Within the vicinity of Rizal Park, one shouldn’t also miss the National Museum of Fine Arts – an art museum home to paintings and masterpieces of famous artists such as Juan Luna and Guillermo Tolentino. Every artwork found in this neoclassical building (formerly named as the National Art Gallery) tells stories relative to the Filipino culture. Apart from the artworks of Juan Luna and other famous artists in the 20th century, you’ll also find modern and contemporary works such as sculptures and art prints in the 21st century.
Another unmissable attraction is this marine themed park which has become among the family-friendly destinations in the Philippines, showcasing thousands of marine animals in their various attractions. One of its main attractions is the Oceanarium – the biggest public aquarium in the country where one can enjoy bi-level shark and stingray viewing facilities. Animal interactions are also encouraged in their Sharks and Ray Dry Encounter as well as their Sea Lion Show. And, for those who’d want relaxation, the Jellies exhibit is a must-see and experience the Fish Spa!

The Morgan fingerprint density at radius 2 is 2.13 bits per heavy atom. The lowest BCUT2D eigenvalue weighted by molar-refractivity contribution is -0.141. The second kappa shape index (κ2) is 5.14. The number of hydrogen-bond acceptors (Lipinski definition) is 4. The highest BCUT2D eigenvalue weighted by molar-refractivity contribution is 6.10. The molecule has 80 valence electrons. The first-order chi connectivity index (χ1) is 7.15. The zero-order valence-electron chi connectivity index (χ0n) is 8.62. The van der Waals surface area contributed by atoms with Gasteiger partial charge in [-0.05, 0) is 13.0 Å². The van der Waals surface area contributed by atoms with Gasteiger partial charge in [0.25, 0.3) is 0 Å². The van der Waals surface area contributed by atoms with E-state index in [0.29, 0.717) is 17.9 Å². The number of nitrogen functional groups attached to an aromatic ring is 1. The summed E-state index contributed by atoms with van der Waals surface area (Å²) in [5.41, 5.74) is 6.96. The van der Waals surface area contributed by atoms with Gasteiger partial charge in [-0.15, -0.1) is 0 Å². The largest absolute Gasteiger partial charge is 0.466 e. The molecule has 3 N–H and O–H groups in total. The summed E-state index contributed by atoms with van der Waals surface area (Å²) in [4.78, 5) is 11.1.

Star City is the leading amusement park situated in Manila which is perfect for family and group bonding activities. The amusement park is known for having a variety of rides – ranging from kid-friendly to extreme ones at affordable rates. With a total of 35,000 square meters of area, a day won’t be enough to enjoy all rides and visit their attractions such as Snow World, Pirate Adventure, and haunted-theme attraction Gabi ng Lagim (Night of Terror). And because of their unique attractions, expect that the amusement park is crowded during peak season and holidays.
Of course, who wouldn’t want to be able to see where the President of the country lives? For decades, Malacañang Palace has been the official residence of the President of the Philippines. While the palace itself is off-limits to the public, there are reservations for tours inside the premises for those who are curious to see beyond the facade of Malacañang Palace. Tourists may visit Casa Roces (a house-turned-restaurant), the National Shrine of St. Michael and the Archangels, and the Presidential Museum and Library – which houses accurate executive records that dates back to the 1900’s.
Of course, you wouldn’t want to miss the best views in the Metro! At Manila’s Baywalk situated along Roxas Boulevard, tourists and onlookers get the chance to witness the most spectacular view of the sunset. Apart from being a favorite place for jogging and strolling, this two-kilometer stretch has also become a popular venue for art performances and for moments when one just wants to sit along the pavement and observe fellow onlookers. Within the area, you will find a multitude of colors – coming from the brightly-colored lamps, lights coming from the open-air cafes and restaurants, and from cars passing by.